This might be the age of the start-up, but these Johnny-come-latelies could still learn a thing or two from ad agencies, argues Tom Callard, a strategist at Bartle Bogle Hegarty.
It’s all Zuckerberg’s fault. Not since the dotcom boom of the early noughties have start-ups troubled the collective mind so much. Start-ups used to be something that nerds did in Silicon Valley, not something that required any serious consideration.
But those days have gone the way of landlines and books without batteries. In a world where start-ups are regularly offered billions of dollars for their loss-making apps, and where Hollywood movies and HBO shows are devoted to the culture of start-ups, it can no longer be ignored.
The advertising industry has jumped on the pro-start-up wagon with an enthusiasm and vigour it usually reserves for entering awards. We are interested in their innovative working culture, their test-and-learn approach and their ambition to change the world.
The fact that start-ups have a cultural capital not enjoyed by advertising since the Madmen era can also not have gone unnoticed.
However, although there is undoubtedly a lot we can learn from the new kid on the block (this article is being published in beta, for example, for you to improve in the comment section), there is a lot these young upstarts can learn from the wise old advertising industry. It is no coincidence how many start-ups come from an ex-ad person.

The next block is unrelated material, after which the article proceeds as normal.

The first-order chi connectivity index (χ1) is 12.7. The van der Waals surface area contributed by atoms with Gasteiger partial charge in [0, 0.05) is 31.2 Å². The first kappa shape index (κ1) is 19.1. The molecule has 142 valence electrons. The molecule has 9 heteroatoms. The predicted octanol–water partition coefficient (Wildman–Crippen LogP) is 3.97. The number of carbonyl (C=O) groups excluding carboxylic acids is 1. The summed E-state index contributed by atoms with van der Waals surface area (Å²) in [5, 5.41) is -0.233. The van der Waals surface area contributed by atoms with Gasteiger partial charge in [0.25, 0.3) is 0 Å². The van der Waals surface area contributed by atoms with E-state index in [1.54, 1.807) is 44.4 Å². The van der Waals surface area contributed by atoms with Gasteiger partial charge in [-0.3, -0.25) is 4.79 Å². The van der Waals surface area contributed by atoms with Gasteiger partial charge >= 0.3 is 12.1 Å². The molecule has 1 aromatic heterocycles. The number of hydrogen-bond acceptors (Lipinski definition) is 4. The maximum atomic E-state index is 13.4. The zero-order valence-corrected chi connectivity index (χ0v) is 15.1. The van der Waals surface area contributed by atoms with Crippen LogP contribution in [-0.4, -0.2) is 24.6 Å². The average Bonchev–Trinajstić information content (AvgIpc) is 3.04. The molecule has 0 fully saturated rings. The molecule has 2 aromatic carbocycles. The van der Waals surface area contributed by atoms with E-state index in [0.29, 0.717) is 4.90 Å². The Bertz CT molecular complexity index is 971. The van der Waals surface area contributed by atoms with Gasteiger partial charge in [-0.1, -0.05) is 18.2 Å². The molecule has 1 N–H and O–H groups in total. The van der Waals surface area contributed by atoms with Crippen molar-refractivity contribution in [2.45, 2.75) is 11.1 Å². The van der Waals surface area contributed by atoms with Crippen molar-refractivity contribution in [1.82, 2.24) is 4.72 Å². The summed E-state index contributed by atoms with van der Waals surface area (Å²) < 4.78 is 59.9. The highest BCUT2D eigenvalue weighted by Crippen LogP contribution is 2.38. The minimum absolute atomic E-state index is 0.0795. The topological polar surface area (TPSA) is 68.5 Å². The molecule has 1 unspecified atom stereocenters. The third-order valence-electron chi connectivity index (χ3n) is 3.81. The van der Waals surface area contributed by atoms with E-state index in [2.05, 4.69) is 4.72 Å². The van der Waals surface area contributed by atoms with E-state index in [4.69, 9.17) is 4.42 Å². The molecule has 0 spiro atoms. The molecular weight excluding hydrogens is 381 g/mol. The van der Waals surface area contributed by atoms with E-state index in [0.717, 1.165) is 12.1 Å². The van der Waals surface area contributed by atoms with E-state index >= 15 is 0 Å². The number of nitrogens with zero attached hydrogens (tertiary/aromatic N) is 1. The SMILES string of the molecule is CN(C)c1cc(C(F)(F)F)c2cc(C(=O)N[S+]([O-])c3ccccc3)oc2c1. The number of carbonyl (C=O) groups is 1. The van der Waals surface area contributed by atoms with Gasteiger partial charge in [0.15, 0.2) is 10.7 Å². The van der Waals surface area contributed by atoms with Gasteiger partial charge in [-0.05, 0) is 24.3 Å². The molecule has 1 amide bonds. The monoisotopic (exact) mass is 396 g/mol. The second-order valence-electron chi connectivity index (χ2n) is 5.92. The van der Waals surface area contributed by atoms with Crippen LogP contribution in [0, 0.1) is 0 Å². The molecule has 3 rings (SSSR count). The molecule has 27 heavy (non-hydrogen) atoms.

Here are a few things the advertising industry can teach the world of start-ups.
Culture leaks out
Start-ups have done a great job on selling their own working culture to the outside world. But let us not forget that it was the ad industry which first put so much effort into maintaining company culture. It was [BHH co-founder) Sir John Hegarty who said: "Great creative companies inject irreverence and experimentation into the system to stop the warm comforting blanket of mediocrity."
The power of difference
Advertising has long understood the importance of standing out from the crowd. They say "whiter than white", you say "dirt is good". Find something genuinely new and surprising, not another way to say "social network".
Much as we like to think of ourselves as rational beings, when it comes down to it, we’re all just shaved apes with a superiority complex. The best advertising connects on a deep emotional level, and the best start-ups understand this too. Sell the dream and the ambition, not just the functionality.
Say one thing well
We’ve all seen the Millward Brown chart haven’t we? One message good, lots bad. The same goes for start-ups – no one wants your ten-in-one app. Define your core reason for being and make that as amazing as possible.
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